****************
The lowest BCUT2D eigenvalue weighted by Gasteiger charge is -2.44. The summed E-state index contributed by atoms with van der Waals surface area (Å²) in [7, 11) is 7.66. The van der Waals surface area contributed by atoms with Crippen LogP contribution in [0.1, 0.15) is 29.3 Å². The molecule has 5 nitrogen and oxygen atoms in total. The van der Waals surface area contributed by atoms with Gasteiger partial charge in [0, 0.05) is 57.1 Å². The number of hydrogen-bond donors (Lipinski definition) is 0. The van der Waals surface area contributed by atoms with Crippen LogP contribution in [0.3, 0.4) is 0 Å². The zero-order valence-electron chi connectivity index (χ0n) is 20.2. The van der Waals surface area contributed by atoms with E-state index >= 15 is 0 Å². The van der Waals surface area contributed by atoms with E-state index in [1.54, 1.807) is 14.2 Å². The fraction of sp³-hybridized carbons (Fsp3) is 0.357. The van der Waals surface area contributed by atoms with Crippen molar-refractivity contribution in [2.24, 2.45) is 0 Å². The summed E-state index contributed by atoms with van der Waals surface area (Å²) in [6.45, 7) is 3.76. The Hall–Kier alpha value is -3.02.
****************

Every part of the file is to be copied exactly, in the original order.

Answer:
The lowest BCUT2D eigenvalue weighted by Gasteiger charge is -2.44. The summed E-state index contributed by atoms with van der Waals surface area (Å²) in [7, 11) is 7.66. The van der Waals surface area contributed by atoms with Crippen LogP contribution in [0.1, 0.15) is 29.3 Å². The molecule has 5 nitrogen and oxygen atoms in total. The van der Waals surface area contributed by atoms with Gasteiger partial charge in [0, 0.05) is 57.1 Å². The number of hydrogen-bond donors (Lipinski definition) is 0. The van der Waals surface area contributed by atoms with Crippen LogP contribution in [0.3, 0.4) is 0 Å². The zero-order valence-electron chi connectivity index (χ0n) is 20.2. The van der Waals surface area contributed by atoms with E-state index >= 15 is 0 Å². The van der Waals surface area contributed by atoms with E-state index in [1.54, 1.807) is 14.2 Å². The fraction of sp³-hybridized carbons (Fsp3) is 0.357. The van der Waals surface area contributed by atoms with Crippen molar-refractivity contribution in [2.24, 2.45) is 0 Å². The summed E-state index contributed by atoms with van der Waals surface area (Å²) in [6.45, 7) is 3.76. The Hall–Kier alpha value is -3.02.